Dangerous leaves and urban myths
Hits 12597 | Created 2007-05-17 | Modified 2007-05-17The Thornapple is a wonderfully woody and robust plant. It has long, bark covered branches and palm-sized hairy green leaves. Its flower is a huge, impressive white trumpet that seems to involve a great deal of effort on the plant's part to grow. It is, in short, a beautiful plant. We grew it in our home along with various other odd plants but it had a special place in our hearts. If I tell you that its Latin name is datura stramonium then some of you may understand why. Commonly known as Datura, the plant can produce some of the most psychoactive effects known to man. Some of the other names the plant goes by are: Mad apple, apple of Peru, devil's apple, devil's trumpet, devil's weed, stink weed, jimson weed, jamestown-weed, malpitte, moonflower and witch's thimble.
The generic name, Datura, is from the Hindi word dhatura, which is derived from Sanskrit.
Now, you know that when a plant has so many names, it must be interesting.
Now, I must confess that when we first got our Datura plants we didn't know much about them at all. I had heard the name from reading various books about psychotropic substances some time back, but I didn't recall much information. We inherited the plant in a glass jar as a rooted cutting when we moved into a new house, nurtured it, grew it and created several more plants from subsequent cuttings. These we gave to friends who thought it would be cool to own a Datura plant.
I called the plant a Thornapple at the beginning of this article, and this is the name that the plant commonly has in England, where it was introduced by an enthusiastic botanist early in the sixteenth century. Before long it was being grown as an ornamental plant in various private gardens, all around the country. The plant managed to make an escape and in these modern times makes a living growing on old refuse sites around the country, though mainly in the warmer south.
I mentioned to my housemate that I had read somewhere that the plant had psychotropic properties and he suggested drying and smoking the leaves to see if we could get a gentle high. I agreed, as, in those days, I was a rash young man.
Later, I would discover the terrible truth about Datura; for example, that the native indians who used the plant for shamanistic purposes say that ingestion of the flowers causes madness. (This is the first of the Datura urban myths of course). At the time though, due to the magical ease with which the plant would root and grow, we were tending to our potentially madness inducing plants with loving, respectful care, cutting selected leaves and drying them in a warm cupboard.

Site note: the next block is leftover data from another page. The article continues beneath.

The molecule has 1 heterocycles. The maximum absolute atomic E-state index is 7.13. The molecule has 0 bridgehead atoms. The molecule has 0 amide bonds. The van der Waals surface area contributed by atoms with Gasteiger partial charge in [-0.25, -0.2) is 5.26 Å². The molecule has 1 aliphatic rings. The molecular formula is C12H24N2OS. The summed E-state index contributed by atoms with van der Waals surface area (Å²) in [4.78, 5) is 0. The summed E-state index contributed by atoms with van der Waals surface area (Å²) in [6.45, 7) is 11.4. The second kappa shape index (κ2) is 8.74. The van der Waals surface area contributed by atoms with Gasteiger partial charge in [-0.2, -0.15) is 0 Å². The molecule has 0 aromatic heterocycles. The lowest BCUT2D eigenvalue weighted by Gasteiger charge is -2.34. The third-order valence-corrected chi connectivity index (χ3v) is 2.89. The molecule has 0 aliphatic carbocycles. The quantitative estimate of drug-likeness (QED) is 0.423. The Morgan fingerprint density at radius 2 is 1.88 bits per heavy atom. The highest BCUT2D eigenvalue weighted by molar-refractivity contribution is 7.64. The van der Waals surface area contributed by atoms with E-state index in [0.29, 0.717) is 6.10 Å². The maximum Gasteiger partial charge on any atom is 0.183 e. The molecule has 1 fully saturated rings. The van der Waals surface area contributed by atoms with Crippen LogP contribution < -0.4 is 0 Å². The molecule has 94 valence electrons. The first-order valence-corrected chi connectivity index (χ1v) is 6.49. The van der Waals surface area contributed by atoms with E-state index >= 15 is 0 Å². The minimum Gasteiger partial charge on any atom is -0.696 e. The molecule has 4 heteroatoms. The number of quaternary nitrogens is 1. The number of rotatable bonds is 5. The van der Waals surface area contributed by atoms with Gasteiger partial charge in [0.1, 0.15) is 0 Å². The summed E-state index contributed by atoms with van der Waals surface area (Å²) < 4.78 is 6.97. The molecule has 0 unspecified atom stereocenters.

Rolled in a cigarette paper and smoked, the flavour of the leaves was pleasant and it made your eyes tingle and vision slightly fuzzy - this was a very desirable quality in our minds.
We smoked the weed daily for a week or two before we noticed the first side effects.
Words would begin to vanish from our minds and we would find ourselves searching for them like frustrated old people. We began to stutter in the middle of sentences - 'the urm, um, the, um, oh what's the word?' We forget what we were supposed to be doing with our days (though this admittedly was not entirely new to us).
After a few weeks, I did, however, remember to visit the to the local library to consult some bio-chemical reference books. The results of my research were fairly shocking: The chemicals contained in the leaves of Datura, they dryly told me, can cause retrogressive brain cell destruction.
I read on. The main chemicals found in the plant were atropine, scopolamine, hyoscine, hyoscyamine and tropicamide. In all, it was very similar in effects to belladonna, or Deadly Nightshade. This accounted for the strange ocular sensations, as some of the chemicals in these plants were used to dilate the pupils of the eye.
The list of chemical effects made impressive reading: Veins are enlarged and blood flow increases (as does the heart rate), causing dizziness. The mucous membranes dry up - mouth, eyes, anus and vagina, becoming rather dry. Also, uncomfortable body heat, confusion, memory loss, performing senseless and repetitive activities (like polar bears at the zoo), dimness of sight, dilation of the pupil, giddiness, delirium, constipation, mania, agitation, drowsiness, sensitivity to light, uncontrolled talking and laughing, hallucinations, illusions, extreme violence and destructive urges.
I photocopied the pages and returned home to halt the Datura smoking craze.
The brain disintegration story and side-effect list scared a large amount of respect into us for Datura. We began to tell people the story of the lost words, and began to collect Datura stories told to us in return.
One particular story was told to us just days after we had chopped up the roots of one plant and simmered them and some leaves in water for an hour before straining them and making tea. We sat around and waited for any effect, but, after a few hours went to bed, disappointed. When we mentioned this to a friend, he told us this:
A guy drank some root juice drink at his friend's house and waited anxiously for his mind to turn, chatting to his friends. After three hours had passed with no effects he decided to go home and said his goodbyes. In a street near his home he saw a man on top of a car, going crazy, smashing the car up with his fists and feet, shouting. A little scared, our friend walked to the next street and took the long way home. When he arrived he simply went to bed.
And the urban myth punchline? Yes, the next morning he woke to find his own hands bruised, battered and covered in blood.
A lucky escape for us, I think.